In some areas, like Cornwall or Devon, with two coasts, in their case, roughly north and south, it is possible for these two sea breezes(termed sea breeze fronts) to meet and themselves cause a line of showers or even thunderstorms to develop.

    The largest example of a sea breeze type of development in the world is the Monsoon which occurs across parts of Asia. Caused by the huge differences that develop between the inland areas of the Indian sub continent and the cooler Arabian Sea.

    Below is a diagram of how different coastlines will give a sea breeze.


    If you are on the south coast it will start from about SE or ESE and veer during the day to about SW. On a north facing coast then, about NW or WNW and veer to about NE during the day.

    Try it out the next time you are on the coast and the situation gives a sea breeze, or look at the weather reports from one of the seaside resorts.

    That is a short and relatively simple explanation of the general requirements of a sea breeze.

    Let us now look at the specific example at Walney Island.

    Observations from Walney as the sea breeze developed. Notice how the temperature dropped as soon as the sea breeze developed, between 1300 and 1400.


    The GFS chart for 12Z below shows that there was a 'gradient' of about NE over the area and relatively light in strength.


    The upper air ascent that was probably the most relevant shows only very limited convection but sufficient to allow a small circulation to develop between sea and land as described in the first diagram.


    1600Z surface chart from XC Weather


    and a few comments with the relevant isobars on the 15Z surface chart

    As the words on the chart are pretty small I'll paraphrase them below.

    The 15z surface chart shows isobars at 2mb intervals, for this scale of chart it is the best indicator, although 4mb is often used.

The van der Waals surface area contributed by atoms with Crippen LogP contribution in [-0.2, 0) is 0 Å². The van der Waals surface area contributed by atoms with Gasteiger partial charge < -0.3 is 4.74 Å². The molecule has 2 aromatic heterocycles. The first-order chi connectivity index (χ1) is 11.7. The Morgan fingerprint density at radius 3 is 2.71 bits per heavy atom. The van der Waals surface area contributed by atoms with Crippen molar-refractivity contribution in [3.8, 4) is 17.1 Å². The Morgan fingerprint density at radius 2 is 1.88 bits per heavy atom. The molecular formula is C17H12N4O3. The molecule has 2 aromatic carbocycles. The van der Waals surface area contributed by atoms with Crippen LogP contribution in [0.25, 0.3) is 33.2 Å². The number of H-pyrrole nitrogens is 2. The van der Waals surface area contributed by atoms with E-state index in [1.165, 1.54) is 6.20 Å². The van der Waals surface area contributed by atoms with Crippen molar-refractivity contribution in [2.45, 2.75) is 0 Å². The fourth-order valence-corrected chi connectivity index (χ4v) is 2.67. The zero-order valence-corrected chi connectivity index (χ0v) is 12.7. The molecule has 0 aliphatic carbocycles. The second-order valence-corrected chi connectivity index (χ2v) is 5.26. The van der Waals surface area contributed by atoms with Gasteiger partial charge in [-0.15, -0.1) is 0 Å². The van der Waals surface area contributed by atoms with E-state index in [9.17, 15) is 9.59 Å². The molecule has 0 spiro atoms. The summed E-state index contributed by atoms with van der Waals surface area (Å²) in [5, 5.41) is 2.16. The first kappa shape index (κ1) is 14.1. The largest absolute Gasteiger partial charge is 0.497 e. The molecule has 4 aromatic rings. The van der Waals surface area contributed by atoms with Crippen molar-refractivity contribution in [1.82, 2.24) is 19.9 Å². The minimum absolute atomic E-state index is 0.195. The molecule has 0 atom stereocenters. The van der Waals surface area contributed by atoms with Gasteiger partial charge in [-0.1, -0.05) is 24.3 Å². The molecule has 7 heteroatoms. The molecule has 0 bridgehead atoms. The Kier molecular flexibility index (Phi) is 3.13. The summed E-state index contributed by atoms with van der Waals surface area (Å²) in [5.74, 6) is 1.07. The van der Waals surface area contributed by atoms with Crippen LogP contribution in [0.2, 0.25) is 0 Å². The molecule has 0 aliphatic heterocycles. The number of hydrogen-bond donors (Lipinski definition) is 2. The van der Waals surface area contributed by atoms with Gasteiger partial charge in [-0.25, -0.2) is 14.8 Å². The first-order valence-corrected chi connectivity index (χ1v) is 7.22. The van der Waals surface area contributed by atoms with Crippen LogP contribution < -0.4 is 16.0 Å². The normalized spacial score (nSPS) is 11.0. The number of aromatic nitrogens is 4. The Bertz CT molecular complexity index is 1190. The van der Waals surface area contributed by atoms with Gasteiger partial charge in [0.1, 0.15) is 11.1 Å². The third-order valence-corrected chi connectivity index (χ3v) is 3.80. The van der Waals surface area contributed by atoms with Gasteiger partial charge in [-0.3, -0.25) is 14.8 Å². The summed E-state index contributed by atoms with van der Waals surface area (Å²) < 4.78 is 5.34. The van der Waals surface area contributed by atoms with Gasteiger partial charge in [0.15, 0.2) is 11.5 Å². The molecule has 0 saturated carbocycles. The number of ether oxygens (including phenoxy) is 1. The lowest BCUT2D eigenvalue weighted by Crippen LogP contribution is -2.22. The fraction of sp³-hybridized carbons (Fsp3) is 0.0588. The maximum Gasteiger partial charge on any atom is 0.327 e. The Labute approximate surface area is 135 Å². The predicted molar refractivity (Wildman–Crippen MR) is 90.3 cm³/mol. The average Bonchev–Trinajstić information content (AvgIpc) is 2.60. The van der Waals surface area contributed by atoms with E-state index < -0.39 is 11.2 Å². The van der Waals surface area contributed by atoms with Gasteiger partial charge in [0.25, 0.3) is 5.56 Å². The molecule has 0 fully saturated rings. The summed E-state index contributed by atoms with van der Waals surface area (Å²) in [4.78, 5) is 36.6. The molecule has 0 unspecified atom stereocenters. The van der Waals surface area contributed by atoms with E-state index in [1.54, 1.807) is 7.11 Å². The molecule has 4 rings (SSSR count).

The red arrows show the surface wind direction in adjacent areas to Walney Island. All, within the effects due to topography, about what one would expect given the surface isobars.

    The general flow due to the surface isobars is shown in orange.

    The blue circles show where sea breezes have developed.


    I hope this quick look at sea breezes with an example helps explain the basics behind a sea breeze.

    an addition to the above on Sunday 10 June 2007

    I made mention that in some circumstances a sea breeze could be a trigger for showers or even thunderstorms. We had a very good example yesterday with the sea breeze from the south coast setting up a CONVERGENCE ZONE which in turn sparked off some showers. Without this additional trigger the relevant ascent would probably not quite have given any showers.

    Below are some charts and data to try and illustrate the events.

    the first chart shows the development of the convergence zone from the initial sea breeze along the south coast.


    the second one is the skew-t for Herstmanceux, relevant to the area.


    Observations at 1820 BST

    Gatwick=21/17 with south west 7mph(first number is the temperature-second the dewpoint)

    Biggin Hill=21/12 with east at 2mph

    Farnborough=22/17 with south at 8mph

    Heathrow=24/12 with ENE 5 mph

    Fairford=21/14 with ENE 3mph

    Lyneham=21/16 with SSE 8mph

    I hope this gives an illustration of a sea breeze creating a convergence zone which in turn gave showers that otherwise would not have occurred.

    John Holmes